Way back when I was a teenager and had time to hang posters of boy bands on my wall, and learn all the lyrics to all the songs, one of my favourite bands, Jars of Clay, released an album called Much Afraid.
It’s probably one of my favourite of theirs, although it took me years to understand all their meaningful lyrics. I think the fact that I couldn’t quite understand them as a teen actually made me like them more. Clearly listening to words that made no sense, was a mark of above average intelligence.
Anyway, at some point I discovered that the title track, ‘Much Afraid,’ had been inspired by a book, and so I begged my mother to buy it for me. Come Christmas she presented me with a paperback with a funky red cover, obscurely titled ‘Hinds’ Feet in High Places.’
The book itself was in some ways as hard to decipher as some of Jars of Clay’s lyrics. I really can’t remember a huge amount about the story (I think I struggled to get through it), but I do recall everyone was named for their most defining characteristic. There was Sorrow and Suffering, The Good Shepherd, Craven Fear, and, of course the main character Much Afraid. Part of the story takes place in the Valley of Humiliation, and that’s about all I can tell you. (And all Wikipedia says as well.)
Perhaps the thing that stuck most in my mind about this book was the title. Hinds’ Feet in High Places. It took me a little while to realise it was a reference to an Old Testament bible verse, written in ye old King James. The verse it’s borrowed from, basically talking about how mountain goats are very good at climbing high places.
Except that it actually is.
I was thinking about it the other day, for whatever reason, and it struck me that the very cool thing about mountain goats is that they never roll their ankles. At least I don’t think so. (If they do, I don’t want to know.)
As someone who is prone to rolling their ankles on a semi-regular basis, I find this a rather admirable quality. I’m the sort of person who can walk on even ground and injure themselves. Unlike those mountain goats whose feet are sure even when the ground gives way.
The last two months have seen the ground give way more than I would like. It’s been hard on a level I’ve never understood before. It hasn’t just been Dad’s passing, although that in itself is enough. It’s been Dad’s passing on top of insane busyness that hasn’t let up. It’s been children injuring themselves and needing dentists and chiropractors as well as ordinary doctors. It’s been an ear operation that we’ve waited for for seven years, coming at a time when there seemed little in me to give. It’s been seeing my daughter have the same pain faces as my dad.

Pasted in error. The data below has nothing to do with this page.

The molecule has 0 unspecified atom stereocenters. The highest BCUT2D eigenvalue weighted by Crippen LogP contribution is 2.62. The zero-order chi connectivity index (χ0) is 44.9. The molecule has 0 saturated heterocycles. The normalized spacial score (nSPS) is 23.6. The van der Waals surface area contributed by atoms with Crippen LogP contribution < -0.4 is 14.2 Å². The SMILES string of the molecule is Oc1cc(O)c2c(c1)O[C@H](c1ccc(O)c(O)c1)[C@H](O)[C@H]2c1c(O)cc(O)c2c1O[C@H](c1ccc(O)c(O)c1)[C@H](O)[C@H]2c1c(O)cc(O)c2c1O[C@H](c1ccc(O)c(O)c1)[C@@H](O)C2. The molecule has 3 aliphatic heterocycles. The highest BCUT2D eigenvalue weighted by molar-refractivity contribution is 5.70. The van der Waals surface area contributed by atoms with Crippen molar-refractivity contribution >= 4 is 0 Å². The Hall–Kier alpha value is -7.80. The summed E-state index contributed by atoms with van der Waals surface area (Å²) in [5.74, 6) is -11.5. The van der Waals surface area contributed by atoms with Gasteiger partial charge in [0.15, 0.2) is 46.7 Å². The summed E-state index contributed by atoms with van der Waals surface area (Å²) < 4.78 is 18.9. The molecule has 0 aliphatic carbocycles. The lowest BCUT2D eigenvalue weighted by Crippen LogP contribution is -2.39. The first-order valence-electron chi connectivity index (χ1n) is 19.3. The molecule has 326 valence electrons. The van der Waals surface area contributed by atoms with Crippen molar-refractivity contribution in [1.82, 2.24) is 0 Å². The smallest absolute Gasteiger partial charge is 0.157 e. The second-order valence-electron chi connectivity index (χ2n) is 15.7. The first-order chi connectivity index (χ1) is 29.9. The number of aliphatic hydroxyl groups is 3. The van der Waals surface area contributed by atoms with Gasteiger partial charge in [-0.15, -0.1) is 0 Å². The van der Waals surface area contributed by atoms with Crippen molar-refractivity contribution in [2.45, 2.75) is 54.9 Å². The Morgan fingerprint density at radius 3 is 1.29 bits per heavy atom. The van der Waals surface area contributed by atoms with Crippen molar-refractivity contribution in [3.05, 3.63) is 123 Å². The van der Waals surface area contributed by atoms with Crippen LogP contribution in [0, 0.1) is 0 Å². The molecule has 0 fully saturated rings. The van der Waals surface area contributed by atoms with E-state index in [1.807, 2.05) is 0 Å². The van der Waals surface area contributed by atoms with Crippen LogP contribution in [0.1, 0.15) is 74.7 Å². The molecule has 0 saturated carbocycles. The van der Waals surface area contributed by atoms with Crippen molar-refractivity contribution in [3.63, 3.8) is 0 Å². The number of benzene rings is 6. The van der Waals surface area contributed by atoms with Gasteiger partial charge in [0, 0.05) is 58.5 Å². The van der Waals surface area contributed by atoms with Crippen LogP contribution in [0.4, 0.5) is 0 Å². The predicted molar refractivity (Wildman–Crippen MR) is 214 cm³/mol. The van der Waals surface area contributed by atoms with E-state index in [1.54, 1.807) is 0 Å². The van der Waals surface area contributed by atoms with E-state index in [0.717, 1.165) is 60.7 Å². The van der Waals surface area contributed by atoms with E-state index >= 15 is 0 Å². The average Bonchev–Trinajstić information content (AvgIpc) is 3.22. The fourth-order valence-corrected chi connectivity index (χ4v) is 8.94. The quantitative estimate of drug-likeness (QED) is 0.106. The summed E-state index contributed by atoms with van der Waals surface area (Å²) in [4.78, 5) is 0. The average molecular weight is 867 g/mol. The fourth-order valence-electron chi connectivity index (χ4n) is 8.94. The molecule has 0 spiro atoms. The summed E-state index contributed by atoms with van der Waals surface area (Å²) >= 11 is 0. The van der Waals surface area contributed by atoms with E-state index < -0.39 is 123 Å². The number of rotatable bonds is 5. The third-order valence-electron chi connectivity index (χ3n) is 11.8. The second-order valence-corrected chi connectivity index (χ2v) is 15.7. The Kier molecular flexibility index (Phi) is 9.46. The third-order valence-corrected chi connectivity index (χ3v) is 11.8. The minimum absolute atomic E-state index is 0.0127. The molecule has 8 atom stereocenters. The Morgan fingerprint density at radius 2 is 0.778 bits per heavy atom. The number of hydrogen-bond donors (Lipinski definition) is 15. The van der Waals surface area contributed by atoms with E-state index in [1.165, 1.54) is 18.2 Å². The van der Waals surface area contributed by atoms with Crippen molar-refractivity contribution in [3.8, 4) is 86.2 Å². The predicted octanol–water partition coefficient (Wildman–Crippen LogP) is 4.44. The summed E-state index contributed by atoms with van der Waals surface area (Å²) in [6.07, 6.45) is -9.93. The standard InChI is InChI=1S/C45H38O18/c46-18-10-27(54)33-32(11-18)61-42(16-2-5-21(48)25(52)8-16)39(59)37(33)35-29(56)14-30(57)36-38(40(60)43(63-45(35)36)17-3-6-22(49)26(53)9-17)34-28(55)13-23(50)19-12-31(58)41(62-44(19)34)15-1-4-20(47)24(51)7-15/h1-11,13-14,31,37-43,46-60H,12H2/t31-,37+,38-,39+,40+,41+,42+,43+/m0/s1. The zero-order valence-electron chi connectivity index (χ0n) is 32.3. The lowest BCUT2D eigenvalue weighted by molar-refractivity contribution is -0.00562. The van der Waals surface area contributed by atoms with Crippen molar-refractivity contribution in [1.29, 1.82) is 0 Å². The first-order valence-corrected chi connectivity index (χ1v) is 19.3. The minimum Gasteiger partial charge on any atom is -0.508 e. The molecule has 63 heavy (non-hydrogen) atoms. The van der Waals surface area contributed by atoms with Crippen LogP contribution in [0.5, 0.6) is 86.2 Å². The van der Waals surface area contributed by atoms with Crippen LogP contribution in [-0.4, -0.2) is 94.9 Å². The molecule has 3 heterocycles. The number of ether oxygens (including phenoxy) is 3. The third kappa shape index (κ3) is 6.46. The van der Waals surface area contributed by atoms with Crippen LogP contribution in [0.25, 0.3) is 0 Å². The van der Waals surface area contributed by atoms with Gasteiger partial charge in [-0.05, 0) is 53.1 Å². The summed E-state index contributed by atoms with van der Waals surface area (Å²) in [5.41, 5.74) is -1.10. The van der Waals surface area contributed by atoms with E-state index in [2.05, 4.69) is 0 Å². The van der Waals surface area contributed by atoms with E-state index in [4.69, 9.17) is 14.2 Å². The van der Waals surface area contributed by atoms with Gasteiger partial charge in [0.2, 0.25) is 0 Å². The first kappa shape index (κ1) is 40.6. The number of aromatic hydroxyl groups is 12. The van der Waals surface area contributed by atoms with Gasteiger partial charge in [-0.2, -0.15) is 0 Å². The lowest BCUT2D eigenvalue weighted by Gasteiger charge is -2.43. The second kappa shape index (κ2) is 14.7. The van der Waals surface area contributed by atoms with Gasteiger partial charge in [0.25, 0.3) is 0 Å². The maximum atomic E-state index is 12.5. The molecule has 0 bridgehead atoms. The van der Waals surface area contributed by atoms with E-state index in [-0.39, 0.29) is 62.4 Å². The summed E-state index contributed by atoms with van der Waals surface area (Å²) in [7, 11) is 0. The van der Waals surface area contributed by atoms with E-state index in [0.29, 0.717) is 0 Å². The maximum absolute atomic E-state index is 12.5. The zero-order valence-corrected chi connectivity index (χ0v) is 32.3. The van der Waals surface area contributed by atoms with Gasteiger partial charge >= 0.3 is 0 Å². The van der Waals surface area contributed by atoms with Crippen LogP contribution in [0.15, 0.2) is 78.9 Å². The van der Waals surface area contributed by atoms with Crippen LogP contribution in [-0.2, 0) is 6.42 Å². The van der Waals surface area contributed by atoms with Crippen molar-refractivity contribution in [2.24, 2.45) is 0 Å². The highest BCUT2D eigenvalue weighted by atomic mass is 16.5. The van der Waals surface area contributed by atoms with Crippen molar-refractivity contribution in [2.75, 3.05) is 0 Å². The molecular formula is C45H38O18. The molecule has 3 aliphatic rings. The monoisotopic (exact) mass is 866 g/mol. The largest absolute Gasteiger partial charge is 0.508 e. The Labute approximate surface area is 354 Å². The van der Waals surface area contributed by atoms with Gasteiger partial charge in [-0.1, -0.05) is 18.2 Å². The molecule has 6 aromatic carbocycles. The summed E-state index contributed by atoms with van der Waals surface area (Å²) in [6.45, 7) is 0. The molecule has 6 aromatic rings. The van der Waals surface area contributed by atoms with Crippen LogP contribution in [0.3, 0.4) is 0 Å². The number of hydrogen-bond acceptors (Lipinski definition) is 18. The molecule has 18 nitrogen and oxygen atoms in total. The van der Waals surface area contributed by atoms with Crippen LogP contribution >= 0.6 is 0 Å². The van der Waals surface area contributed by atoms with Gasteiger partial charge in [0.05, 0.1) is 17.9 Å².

It’s been hard assignments for a unit I don’t really like for a lecturer whose tough at the best of times. It’s been surviving a semester that felt impossible, to hear the very next day your course has been cancelled and it’s almost all for nothing.
It’s my babies growing up, and me having to grow up and plan how to not be a stay at home mum for the first time in twelve and a half years, and wonder what exactly I’m going to do with this life that stretches with uncertainty before me.
It’s all those things, snowballing, threatening to drown me as like some clumsy-footed deer, as I struggle to hold my ground.
It’s the proverbial straws that broke this camel’s back.
It’s me wondering if, in fact, I am Much Afraid, walking through the Valley of Humiliation, trying desperately to get to the heights.
The world crumbles, yet miraculously, I’m still standing. My feet don’t give way. My ankles are stronger than I know, and not only hold me firm but inconceivably, push me forward. I keep moving. I don’t stop. I don’t fall.
I look out over the last few weeks and its horror and frustration, and pain and fear, and instead I see that the dawn is breaking and all things are made new. It’s hope that tomorrow will be better. It’s all the small things that happen in among the big things. The kindness of a friend. The generosity of a stranger. The pay off well deserved.
And mostly, more importantly, it’s the voice that held me firm through every moment. The Good Shepherd who dances with me on crumbling mountain tops and never skips a step, who promises that joy comes in the morning and who whispers every day, ‘Look at that view.’
How’s the view with you?
Next week will be the last IBOT for 2015. We will be breaking for two weeks over Christmas (the Tuesday before and after) and returning with gusto on January the 5th. 🙂